Also connected to the transmission infrastructure 205 is a client machine 206, which is configured with software to implement operations of the invention. A secure email support machine 208, configured with software to implement operations of the invention, is also connected to the transmission infrastructure 205. The secure email support machine 208 facilitates the encryption and decryption of email messages. That is, the secure email support machine 208 participates in at least a portion of the process of encrypting or decrypting email messages associated with the client 206. Thus, the secure email support machine 208 operates as a secure email support facility.
The email server 202 includes standard components, such as a network connection circuit 210, which is linked to a CPU 212 over a bus 214. A memory 216 is also connected to the bus 214. The memory 216 stores an unsupported email service module 218. The email service module 218 is unsupported to the extent that the secure email support machine 208 cannot communicate with it using the protocol used by email server 202.
The client machine 206 also includes standard components, such as a network connection circuit 220, a CPU 222 and a bus 224. A memory 226 is also connected to the bus 224. The memory 226 stores a set of executable instructions used to implement operations of the invention. The executable instructions include an authentication message transmission module 228. This module 228 may include a key processing module 232 and a confirmation module 234. The memory 226 also stores an authentication message receipt module 236. This module 236 may be implemented with a decryption module 240 and a user information mapping module 242. The authentication message receipt module 236 produces a cookie 244, which is stored in memory 226. As known in the art, a cookie is a text string that can be passed and processed through standard browser operations.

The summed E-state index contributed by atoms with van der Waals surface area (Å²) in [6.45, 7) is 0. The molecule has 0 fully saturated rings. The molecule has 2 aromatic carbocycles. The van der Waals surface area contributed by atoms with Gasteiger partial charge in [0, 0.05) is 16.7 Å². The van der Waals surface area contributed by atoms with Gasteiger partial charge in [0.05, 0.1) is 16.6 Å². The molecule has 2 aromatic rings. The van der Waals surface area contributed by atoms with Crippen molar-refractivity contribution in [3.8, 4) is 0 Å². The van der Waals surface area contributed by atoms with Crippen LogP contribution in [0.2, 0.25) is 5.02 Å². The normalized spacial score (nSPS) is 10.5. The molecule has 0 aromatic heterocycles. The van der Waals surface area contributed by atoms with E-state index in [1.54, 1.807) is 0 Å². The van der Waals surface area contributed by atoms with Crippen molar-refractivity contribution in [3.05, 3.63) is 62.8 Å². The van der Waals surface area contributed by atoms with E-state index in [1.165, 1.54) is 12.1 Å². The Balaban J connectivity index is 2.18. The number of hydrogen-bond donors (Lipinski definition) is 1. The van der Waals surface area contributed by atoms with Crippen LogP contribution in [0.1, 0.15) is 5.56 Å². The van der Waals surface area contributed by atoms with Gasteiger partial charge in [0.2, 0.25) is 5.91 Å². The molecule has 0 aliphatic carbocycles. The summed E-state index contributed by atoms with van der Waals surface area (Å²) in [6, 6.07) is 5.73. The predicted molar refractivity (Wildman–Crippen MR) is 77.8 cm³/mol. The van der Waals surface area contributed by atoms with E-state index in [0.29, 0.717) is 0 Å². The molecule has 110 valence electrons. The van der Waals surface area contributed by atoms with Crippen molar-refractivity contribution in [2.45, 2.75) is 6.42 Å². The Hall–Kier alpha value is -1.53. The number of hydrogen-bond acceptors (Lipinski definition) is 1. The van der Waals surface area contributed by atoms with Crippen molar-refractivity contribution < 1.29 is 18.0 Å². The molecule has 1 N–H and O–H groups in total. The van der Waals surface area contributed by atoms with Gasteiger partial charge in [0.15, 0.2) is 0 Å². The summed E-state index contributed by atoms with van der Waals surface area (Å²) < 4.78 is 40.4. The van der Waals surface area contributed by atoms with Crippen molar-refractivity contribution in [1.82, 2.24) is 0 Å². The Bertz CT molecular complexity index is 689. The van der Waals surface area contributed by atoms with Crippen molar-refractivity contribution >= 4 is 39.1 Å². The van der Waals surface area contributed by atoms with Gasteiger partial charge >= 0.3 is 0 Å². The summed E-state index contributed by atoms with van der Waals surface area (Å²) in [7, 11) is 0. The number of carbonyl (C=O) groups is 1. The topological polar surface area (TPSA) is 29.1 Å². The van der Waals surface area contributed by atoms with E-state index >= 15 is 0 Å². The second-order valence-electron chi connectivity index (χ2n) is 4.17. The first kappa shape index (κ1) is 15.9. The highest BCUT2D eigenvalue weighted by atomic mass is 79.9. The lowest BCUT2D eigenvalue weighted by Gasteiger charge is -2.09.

The client machine 206 also includes an encryption/decryption services module 245. This module includes executable instructions to support encryption and decryption services after the client has been authenticated.
The secure email support machine 208 also includes standard components, such as a network connection circuit 246, a CPU 248, and a bus 250. A memory 252 is also connected to the bus 250. The memory 252 stores executable instructions used to implement operations of the invention. In this embodiment, the memory stores a registration response module 254, an authentication message generation module 256, a cookie process module 258, and an encryption/decryption services module 260.
Various modules for implementing operations of the invention have now been introduced. It should be appreciated that these modules are exemplary. The operations of the invention may be implemented in any number of modules or configurations. Similarly, the network location at which these modules execute is insignificant. It is the operations of the invention, regardless of how they are implemented or where they are implement that are significant.